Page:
Retail’s Paths to Athleisure

November 30 2015 by Greg Petro for TotalRetail


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Consumers are getting comfy. Over the past few years, we’ve seen a shift in how consumers dress for both work and play. From casual tennis shoes and T-shirts at work to yoga pants at the local watering hole, fitness wear is moving beyond the gym and hitting the streets.

According to NPD Group, “athleisure” clothing sales generated almost $35 billion last year, which reflected 17 percent of the entire American clothing market. Men, women and children alike are buying into athleisure apparel, and brands are acting fast to give consumers what they want. And it’s not just traditional fitness clothing brands like Nike and lululemon that are taking advantage of the athleisure trend. Recently during New York Fashion Week, many high-style brands made their athleisure debut, including Tory Burch’s Tory Sport label.

With more entrants making their way into the market, how can your brand stand out? And will it be worth your time and investment?

Why You Should Invest in Athleisure: New Revenue Opportunities
Athleisure’s rise is largely connected to fitness-conscious consumers who integrate athletics into their everyday lifestyle. Activewear encourages a more active lifestyle. As more consumers started purchasing activewear, they came to love the versatility and comfort of this new clothing style.

Now, almost half of the people who buy activewear say it’s not for athletic purposes. This trend is sustained by business cultures becoming more casual. It’s increasingly common to see people wearing tennis shoes and yoga pants to meetings, something that disgusts “Project Runway” mentor Tim Gunn.

Further fueling this comfortable business attire trend, athleisure apparel has become more fashion-forward with elevated designs and expanded dress-up or dress-down capabilities. For instance, Alexander Wang graced shoppers with suits and dresses that fit every athleisure need, and several lines offer anything from stylish jackets and vests to staples like tees and tanks.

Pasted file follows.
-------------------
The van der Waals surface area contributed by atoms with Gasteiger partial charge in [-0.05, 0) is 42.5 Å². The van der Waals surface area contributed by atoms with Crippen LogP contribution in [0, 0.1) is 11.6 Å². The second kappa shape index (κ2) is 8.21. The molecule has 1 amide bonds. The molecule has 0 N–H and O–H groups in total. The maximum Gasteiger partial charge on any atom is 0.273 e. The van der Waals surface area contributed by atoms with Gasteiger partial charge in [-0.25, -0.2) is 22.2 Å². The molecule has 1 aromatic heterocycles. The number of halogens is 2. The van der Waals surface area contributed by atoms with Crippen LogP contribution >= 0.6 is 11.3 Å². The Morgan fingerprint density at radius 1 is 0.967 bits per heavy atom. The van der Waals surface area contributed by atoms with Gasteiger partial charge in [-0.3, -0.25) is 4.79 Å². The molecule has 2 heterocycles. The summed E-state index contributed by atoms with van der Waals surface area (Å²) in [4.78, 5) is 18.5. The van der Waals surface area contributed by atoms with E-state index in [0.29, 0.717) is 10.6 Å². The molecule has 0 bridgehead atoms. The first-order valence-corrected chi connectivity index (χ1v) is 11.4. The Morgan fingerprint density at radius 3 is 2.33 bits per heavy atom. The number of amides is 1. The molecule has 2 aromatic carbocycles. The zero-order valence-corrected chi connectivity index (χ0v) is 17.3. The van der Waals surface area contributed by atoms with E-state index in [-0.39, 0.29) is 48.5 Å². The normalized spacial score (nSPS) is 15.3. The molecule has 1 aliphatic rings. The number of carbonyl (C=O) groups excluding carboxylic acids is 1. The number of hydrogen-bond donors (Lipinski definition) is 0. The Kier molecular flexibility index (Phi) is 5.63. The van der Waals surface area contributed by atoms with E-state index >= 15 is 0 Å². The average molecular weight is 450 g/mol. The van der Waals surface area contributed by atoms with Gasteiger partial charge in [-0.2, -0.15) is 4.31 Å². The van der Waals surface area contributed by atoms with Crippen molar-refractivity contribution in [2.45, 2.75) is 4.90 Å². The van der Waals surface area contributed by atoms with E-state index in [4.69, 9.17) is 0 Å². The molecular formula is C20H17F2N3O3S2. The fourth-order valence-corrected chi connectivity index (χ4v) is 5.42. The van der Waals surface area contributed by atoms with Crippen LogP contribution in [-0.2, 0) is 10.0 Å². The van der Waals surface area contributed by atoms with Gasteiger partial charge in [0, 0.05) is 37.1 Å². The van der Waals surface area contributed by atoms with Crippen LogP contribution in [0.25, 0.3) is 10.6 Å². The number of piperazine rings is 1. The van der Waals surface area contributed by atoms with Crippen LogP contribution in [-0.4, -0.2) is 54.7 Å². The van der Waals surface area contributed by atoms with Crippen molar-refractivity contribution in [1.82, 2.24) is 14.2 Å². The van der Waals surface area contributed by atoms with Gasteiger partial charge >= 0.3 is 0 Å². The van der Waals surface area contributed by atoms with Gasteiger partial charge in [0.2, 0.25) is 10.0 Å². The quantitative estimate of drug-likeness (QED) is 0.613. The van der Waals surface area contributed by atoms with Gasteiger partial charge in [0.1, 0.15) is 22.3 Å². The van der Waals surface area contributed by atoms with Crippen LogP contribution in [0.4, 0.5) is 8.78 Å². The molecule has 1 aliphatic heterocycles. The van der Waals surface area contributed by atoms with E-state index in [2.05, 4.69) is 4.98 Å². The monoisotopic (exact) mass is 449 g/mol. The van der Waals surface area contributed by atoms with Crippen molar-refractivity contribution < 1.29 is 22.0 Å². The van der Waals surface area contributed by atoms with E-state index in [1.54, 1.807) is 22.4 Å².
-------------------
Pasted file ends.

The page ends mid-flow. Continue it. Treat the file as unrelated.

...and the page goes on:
It isn’t just clothing that’s seen increased demand from the style trend. Athletic accessories are also rising in demand, and NPD noted that bag sales, especially sport equipment bags and handbags, rose 35 percent among men last year.

3 Paths to Capture the Athleisure Market
Companies can take a few different approaches in entering the athleisure market. For example, Dick’s Sporting Goods opened Chelsea Collective, and New Balance launched NB Women, both brands aimed at female consumers. These offerings were ground-up ventures, starting from scratch to tailor items for a specific group of shoppers that may or may not already be loyal to the brand.

Other retailers simply revamped their classics. For instance, American Eagle Outfitters debuted its Flex denim, and Levi’s is adding some stretch in a new line of jeans.

A third route retailers have taken to help gain adoption is partnering with celebrities, but this is far different from the traditional promotional method of putting a celebrity’s face next to a product. Many celebrities have embraced athleisure as a lifestyle and want to share their take by designing their own lines, such as Carrie Underwood’s Calia by Carrie, with Dick’s Sporting Goods. It isn’t just a gimmick to drive sales; it’s a legitimate partnership. As the celebrity lines mature, the market will decide who the winners and losers will be, and that will take more than simple name recognition.

For any of the three options above, price will always weigh in heavily as more brands enter the arena — and the price range is already very wide. Kate Hudson’s Fabletics line offers your first outfit for only $25, while lululemon leverages its brand recognition to keep prices well north of $75, and some designer brands sell leggings for $400.

Pricing has always been a differentiator for retailers. Some customers prefer the accessibility of lower-priced items, and sometimes buying an entire outfit for $25 is pretty hard to pass up.  However, some low-price options, like the Fabletics subscription model, may come with hidden drawbacks. Additionally, bundling multiple item types into a deal helps to expose the customer to a wider range of offerings. And yet other customers would rather pay for the designer label, even if it means sacrificing overall comfort, quality or modesty.

The bottom line to be successful in athleisure: appeal to consumers’ always-on-the-go lifestyles. Designing products that optimize quality, style and price is a sound formula for success.

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